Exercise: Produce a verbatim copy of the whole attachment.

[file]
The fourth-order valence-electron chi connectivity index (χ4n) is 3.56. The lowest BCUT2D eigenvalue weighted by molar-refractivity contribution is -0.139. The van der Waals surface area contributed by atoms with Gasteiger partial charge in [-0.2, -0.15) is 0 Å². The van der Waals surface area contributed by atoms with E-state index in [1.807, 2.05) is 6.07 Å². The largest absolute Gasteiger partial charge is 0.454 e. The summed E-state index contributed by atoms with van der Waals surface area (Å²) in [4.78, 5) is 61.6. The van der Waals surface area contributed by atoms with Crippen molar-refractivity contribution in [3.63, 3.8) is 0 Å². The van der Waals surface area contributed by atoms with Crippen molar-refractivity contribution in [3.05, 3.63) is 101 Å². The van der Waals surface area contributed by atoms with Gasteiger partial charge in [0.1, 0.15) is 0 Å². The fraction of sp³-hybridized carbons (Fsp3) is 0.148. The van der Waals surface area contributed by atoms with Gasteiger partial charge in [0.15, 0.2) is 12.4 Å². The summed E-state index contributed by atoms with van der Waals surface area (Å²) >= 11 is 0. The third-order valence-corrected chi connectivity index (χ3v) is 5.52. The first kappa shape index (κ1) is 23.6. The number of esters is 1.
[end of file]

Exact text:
The fourth-order valence-electron chi connectivity index (χ4n) is 3.56. The lowest BCUT2D eigenvalue weighted by molar-refractivity contribution is -0.139. The van der Waals surface area contributed by atoms with Gasteiger partial charge in [-0.2, -0.15) is 0 Å². The van der Waals surface area contributed by atoms with E-state index in [1.807, 2.05) is 6.07 Å². The largest absolute Gasteiger partial charge is 0.454 e. The summed E-state index contributed by atoms with van der Waals surface area (Å²) in [4.78, 5) is 61.6. The van der Waals surface area contributed by atoms with Crippen molar-refractivity contribution in [3.63, 3.8) is 0 Å². The van der Waals surface area contributed by atoms with Crippen molar-refractivity contribution in [3.05, 3.63) is 101 Å². The van der Waals surface area contributed by atoms with Gasteiger partial charge in [0.1, 0.15) is 0 Å². The fraction of sp³-hybridized carbons (Fsp3) is 0.148. The van der Waals surface area contributed by atoms with Gasteiger partial charge in [0.15, 0.2) is 12.4 Å². The summed E-state index contributed by atoms with van der Waals surface area (Å²) >= 11 is 0. The third-order valence-corrected chi connectivity index (χ3v) is 5.52. The first kappa shape index (κ1) is 23.6. The number of esters is 1.